1 small sugar pumpkin, halved, seeds and stringy fibers removed and reserved
5 tablespoons unsalted butter
3 cups homemade or low-sodium store-bought chicken stock
1/2 cup water
1 sprig fresh thyme
1 small parsnip (about 3 ounces), peeled and coarsely chopped
1 apple, peeled and coarsely chopped* (see note) 

2 carrots, peeled and coarsely chopped
1/2 small turnip (about 3 ounces), peeled and coarsely chopped
1/2 white onion
1 small shallot, minced (about 3 tablespoons)* (see note)
1/2 cup dry white wine
1/4 cup heavy cream
1 teaspoon packed light-brown sugar
2 teaspoons Kosher salt
Freshly ground pepper, to taste 

(garnish and goat cheese drizzle below)


Preheat oven to 400 degrees. Place pumpkin halves, cut sides down, on a rimmed baking sheet. Bake until soft, about 50 minutes. Scoop out flesh, and puree in a food processor (you should have 2 cups).

Melt 1 tablespoon butter in a small saucepan over medium-high heat. Add reserved seeds and fibers from pumpkin, and cook for 4 minutes. Add stock, water, and thyme, and bring to a gentle simmer. Cook for 9 to 10 minutes.

Meanwhile, melt remaining 4 tablespoons butter in a large saucepan over medium-high heat. Add pumpkin puree, parsnip, apple, carrots, turnip, and onion, and cook for 5 minutes. Add shallots, and cook until soft, about 4 minutes. Add wine, and cook until liquid has reduced by half, about 4-5 minutes.

Strain pumpkin-seed mixture, reserving broth and discarding solids. Add broth to pumpkin-wine mixture. Bring to a simmer; cook 20 minutes. Let cool for 45 minutes to an hour.

Pass soup through a food mill into a clean saucepan, or puree in a food processor in small batches until smooth. (If soup does not reach desired consistency using a food processor, press it through a fine sieve to remove any remaining lumps.)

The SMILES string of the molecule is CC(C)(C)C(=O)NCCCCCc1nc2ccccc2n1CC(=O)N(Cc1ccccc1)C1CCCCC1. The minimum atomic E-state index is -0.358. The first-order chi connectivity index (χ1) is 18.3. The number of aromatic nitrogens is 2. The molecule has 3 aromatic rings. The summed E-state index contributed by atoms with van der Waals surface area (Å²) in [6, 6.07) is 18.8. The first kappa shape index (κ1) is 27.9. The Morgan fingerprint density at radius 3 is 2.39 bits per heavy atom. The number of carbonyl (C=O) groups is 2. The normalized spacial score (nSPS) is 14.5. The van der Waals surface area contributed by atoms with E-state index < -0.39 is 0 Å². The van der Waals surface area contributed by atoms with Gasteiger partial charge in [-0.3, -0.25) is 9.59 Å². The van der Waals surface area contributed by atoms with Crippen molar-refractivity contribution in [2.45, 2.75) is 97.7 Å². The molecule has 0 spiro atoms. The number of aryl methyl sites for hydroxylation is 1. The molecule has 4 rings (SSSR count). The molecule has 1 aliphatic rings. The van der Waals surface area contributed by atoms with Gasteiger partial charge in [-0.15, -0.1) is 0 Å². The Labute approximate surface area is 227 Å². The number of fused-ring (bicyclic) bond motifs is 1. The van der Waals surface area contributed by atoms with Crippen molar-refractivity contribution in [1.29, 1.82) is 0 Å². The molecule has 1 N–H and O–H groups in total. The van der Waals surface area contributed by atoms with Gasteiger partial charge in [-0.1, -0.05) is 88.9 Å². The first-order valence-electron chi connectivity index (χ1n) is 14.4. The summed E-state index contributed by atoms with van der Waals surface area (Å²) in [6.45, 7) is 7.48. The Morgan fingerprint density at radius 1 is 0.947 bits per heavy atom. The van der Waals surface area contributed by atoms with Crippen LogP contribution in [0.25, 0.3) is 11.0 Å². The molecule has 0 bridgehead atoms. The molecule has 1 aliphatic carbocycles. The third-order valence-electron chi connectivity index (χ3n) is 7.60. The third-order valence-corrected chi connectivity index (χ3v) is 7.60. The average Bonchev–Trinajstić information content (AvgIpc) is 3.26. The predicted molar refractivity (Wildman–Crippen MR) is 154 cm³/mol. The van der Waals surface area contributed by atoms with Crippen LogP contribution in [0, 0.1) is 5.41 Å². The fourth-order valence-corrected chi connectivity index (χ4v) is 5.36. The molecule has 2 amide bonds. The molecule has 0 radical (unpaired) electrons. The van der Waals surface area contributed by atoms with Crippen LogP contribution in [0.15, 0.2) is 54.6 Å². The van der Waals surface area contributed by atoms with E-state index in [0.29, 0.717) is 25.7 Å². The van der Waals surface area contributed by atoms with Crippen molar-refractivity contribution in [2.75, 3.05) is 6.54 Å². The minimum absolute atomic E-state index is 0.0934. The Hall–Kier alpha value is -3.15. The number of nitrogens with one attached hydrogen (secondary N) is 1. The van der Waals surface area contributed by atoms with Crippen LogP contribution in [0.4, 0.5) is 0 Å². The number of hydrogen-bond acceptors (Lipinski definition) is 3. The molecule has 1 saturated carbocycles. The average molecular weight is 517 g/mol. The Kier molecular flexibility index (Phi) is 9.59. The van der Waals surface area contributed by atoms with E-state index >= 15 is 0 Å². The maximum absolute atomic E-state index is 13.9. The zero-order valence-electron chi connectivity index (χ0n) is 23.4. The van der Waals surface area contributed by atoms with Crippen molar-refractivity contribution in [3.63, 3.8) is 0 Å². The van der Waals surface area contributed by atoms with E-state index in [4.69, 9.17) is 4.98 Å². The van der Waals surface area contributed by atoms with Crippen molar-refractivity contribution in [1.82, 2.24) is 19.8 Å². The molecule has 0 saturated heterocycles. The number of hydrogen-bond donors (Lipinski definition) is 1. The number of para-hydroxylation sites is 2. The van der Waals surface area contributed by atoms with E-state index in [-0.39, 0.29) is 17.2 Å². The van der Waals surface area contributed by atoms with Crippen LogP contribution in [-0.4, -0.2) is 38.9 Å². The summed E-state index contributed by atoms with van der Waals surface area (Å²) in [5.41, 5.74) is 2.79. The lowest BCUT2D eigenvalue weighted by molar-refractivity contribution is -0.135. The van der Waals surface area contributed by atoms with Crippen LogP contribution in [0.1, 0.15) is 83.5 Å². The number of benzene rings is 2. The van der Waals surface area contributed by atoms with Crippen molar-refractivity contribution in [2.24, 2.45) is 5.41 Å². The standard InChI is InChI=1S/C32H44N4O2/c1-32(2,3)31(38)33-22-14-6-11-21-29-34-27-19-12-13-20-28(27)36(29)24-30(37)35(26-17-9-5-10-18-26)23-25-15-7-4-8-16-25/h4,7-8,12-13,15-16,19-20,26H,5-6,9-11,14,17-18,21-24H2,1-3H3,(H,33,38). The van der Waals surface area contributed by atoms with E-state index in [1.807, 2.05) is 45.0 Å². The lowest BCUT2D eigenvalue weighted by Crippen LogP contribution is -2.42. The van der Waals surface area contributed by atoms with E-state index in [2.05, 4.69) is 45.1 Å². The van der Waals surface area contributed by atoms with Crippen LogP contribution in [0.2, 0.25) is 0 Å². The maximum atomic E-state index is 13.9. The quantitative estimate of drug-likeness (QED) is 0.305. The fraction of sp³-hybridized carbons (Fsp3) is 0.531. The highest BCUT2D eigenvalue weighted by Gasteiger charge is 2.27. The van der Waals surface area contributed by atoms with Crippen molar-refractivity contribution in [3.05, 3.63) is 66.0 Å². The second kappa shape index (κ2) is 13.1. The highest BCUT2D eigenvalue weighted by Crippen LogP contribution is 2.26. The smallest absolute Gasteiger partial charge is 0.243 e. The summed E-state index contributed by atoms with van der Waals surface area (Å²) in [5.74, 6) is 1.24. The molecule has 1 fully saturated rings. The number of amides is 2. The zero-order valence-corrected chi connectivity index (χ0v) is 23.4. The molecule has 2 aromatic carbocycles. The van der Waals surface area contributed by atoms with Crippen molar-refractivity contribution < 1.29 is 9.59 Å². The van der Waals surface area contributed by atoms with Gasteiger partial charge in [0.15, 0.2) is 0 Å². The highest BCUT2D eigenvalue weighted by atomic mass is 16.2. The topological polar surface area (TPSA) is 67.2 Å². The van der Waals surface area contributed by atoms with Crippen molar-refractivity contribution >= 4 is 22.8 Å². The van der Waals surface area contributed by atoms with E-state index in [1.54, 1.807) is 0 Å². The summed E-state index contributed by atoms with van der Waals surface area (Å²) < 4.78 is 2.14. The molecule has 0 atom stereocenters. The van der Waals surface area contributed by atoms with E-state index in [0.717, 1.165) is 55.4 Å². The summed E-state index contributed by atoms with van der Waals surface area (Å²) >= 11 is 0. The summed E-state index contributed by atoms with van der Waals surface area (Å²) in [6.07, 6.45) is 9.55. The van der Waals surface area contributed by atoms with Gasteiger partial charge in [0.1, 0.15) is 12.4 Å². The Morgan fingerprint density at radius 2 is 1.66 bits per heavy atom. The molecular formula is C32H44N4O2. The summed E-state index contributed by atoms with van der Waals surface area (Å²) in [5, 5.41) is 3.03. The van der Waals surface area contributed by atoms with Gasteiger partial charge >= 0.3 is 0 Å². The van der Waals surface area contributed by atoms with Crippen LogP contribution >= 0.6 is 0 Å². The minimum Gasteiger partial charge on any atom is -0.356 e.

Heat soup in a saucepan over medium-high heat. Stir in cream, sugar, salt, and pepper, ladle into individual bowls, and top with garnish (below).

For the garnish and goat cheese drizzle:

6 slices of center-cut bacon, chopped
10 oz shiitake mushrooms, cleaned and chopped
1/4 chives, minced
1/3 cup heavy cream
2 oz goat cheese
salt and pepper
a dash of nutmeg

Heat a medium nonstick skillet over medium high heat; add the bacon and saute until crispy. Remove the bacon to a plate topped with paper towels, reserving the grease in the pan. Add the mushrooms and saute until browned and tender, about 5 minutes. Remove mushrooms from pan, place in a shallow bowl, add the bacon, and mix to combine.

Meanwhile, heat the cream in a small saucepan over medium heat, and reduce by half. Add the goat cheese and stir until combined. Season the cream mixture with salt and pepper to taste, and add just a dash of nutmeg. 

Garnish each bowl with about a tablespoon of bacon-mushroom mixture, a teaspoon of chopped chives, and teaspoon or two of the goat cheese cream mixture. Serve immediately. 

Makes 6 to 8 servings

*Note: I used a Honey Crisp apple, a sweeter variety as compared to ones like the Granny Smith. Also, instead of using both an onion and a shallot, one could use a whole white onion, skipping the shallot all together. I just happen to like the mild, garlicky flavor shallots tend to have. 


  1. Looks delicious for a cold fall afternoon.

  2. I loved your last pumpkin soup recipe and if this is even better, I can't wait to taste it! With all your references to loving bacon, people who don't know you will think you are overweight......and you are not! But you do love the bacon, though!